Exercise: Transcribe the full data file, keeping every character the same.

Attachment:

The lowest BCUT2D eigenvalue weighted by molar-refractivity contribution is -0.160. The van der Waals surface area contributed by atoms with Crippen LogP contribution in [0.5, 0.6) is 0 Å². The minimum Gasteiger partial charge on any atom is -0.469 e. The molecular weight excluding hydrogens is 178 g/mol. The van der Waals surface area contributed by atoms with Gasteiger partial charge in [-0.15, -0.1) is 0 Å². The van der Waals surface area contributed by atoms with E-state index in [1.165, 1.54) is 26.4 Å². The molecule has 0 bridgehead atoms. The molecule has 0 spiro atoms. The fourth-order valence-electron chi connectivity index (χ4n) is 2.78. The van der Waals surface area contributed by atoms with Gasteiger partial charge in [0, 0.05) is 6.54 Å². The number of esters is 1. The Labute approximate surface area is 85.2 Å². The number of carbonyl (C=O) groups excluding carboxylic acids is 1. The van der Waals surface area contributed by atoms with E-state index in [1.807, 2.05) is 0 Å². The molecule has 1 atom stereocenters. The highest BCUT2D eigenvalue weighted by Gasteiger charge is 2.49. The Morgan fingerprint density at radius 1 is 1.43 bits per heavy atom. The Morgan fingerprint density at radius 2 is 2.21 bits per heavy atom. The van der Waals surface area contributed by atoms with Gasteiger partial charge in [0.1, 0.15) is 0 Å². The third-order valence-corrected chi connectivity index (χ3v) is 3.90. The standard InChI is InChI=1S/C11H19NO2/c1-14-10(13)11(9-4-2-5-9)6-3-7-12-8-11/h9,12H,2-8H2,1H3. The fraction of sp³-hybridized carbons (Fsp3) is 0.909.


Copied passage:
The lowest BCUT2D eigenvalue weighted by molar-refractivity contribution is -0.160. The van der Waals surface area contributed by atoms with Crippen LogP contribution in [0.5, 0.6) is 0 Å². The minimum Gasteiger partial charge on any atom is -0.469 e. The molecular weight excluding hydrogens is 178 g/mol. The van der Waals surface area contributed by atoms with Gasteiger partial charge in [-0.15, -0.1) is 0 Å². The van der Waals surface area contributed by atoms with E-state index in [1.165, 1.54) is 26.4 Å². The molecule has 0 bridgehead atoms. The molecule has 0 spiro atoms. The fourth-order valence-electron chi connectivity index (χ4n) is 2.78. The van der Waals surface area contributed by atoms with Gasteiger partial charge in [0, 0.05) is 6.54 Å². The number of esters is 1. The Labute approximate surface area is 85.2 Å². The number of carbonyl (C=O) groups excluding carboxylic acids is 1. The van der Waals surface area contributed by atoms with E-state index in [1.807, 2.05) is 0 Å². The molecule has 1 atom stereocenters. The highest BCUT2D eigenvalue weighted by Gasteiger charge is 2.49. The Morgan fingerprint density at radius 1 is 1.43 bits per heavy atom. The Morgan fingerprint density at radius 2 is 2.21 bits per heavy atom. The van der Waals surface area contributed by atoms with Gasteiger partial charge in [0.1, 0.15) is 0 Å². The third-order valence-corrected chi connectivity index (χ3v) is 3.90. The standard InChI is InChI=1S/C11H19NO2/c1-14-10(13)11(9-4-2-5-9)6-3-7-12-8-11/h9,12H,2-8H2,1H3. The fraction of sp³-hybridized carbons (Fsp3) is 0.909.